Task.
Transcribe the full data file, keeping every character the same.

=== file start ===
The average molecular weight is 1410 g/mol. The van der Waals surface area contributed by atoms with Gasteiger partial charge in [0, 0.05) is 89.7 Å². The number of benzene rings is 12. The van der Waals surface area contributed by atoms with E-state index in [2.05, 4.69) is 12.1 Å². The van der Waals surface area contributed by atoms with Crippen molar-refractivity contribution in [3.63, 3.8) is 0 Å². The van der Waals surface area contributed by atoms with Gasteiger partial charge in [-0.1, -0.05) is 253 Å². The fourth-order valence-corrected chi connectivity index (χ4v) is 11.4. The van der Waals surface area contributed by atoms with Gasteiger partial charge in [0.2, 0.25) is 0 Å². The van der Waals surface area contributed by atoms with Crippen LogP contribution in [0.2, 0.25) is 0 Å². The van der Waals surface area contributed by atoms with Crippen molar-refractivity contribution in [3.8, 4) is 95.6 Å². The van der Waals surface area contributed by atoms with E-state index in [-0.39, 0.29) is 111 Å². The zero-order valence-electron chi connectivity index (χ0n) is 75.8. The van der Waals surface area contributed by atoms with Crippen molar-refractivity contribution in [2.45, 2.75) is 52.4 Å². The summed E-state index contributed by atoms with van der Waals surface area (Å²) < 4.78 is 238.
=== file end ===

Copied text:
The average molecular weight is 1410 g/mol. The van der Waals surface area contributed by atoms with Gasteiger partial charge in [0, 0.05) is 89.7 Å². The number of benzene rings is 12. The van der Waals surface area contributed by atoms with E-state index in [2.05, 4.69) is 12.1 Å². The van der Waals surface area contributed by atoms with Crippen molar-refractivity contribution in [3.63, 3.8) is 0 Å². The van der Waals surface area contributed by atoms with Gasteiger partial charge in [-0.1, -0.05) is 253 Å². The fourth-order valence-corrected chi connectivity index (χ4v) is 11.4. The van der Waals surface area contributed by atoms with Gasteiger partial charge in [0.2, 0.25) is 0 Å². The van der Waals surface area contributed by atoms with Crippen LogP contribution in [0.2, 0.25) is 0 Å². The van der Waals surface area contributed by atoms with Crippen molar-refractivity contribution in [3.8, 4) is 95.6 Å². The van der Waals surface area contributed by atoms with E-state index in [-0.39, 0.29) is 111 Å². The zero-order valence-electron chi connectivity index (χ0n) is 75.8. The van der Waals surface area contributed by atoms with Crippen molar-refractivity contribution in [2.45, 2.75) is 52.4 Å². The summed E-state index contributed by atoms with van der Waals surface area (Å²) < 4.78 is 238.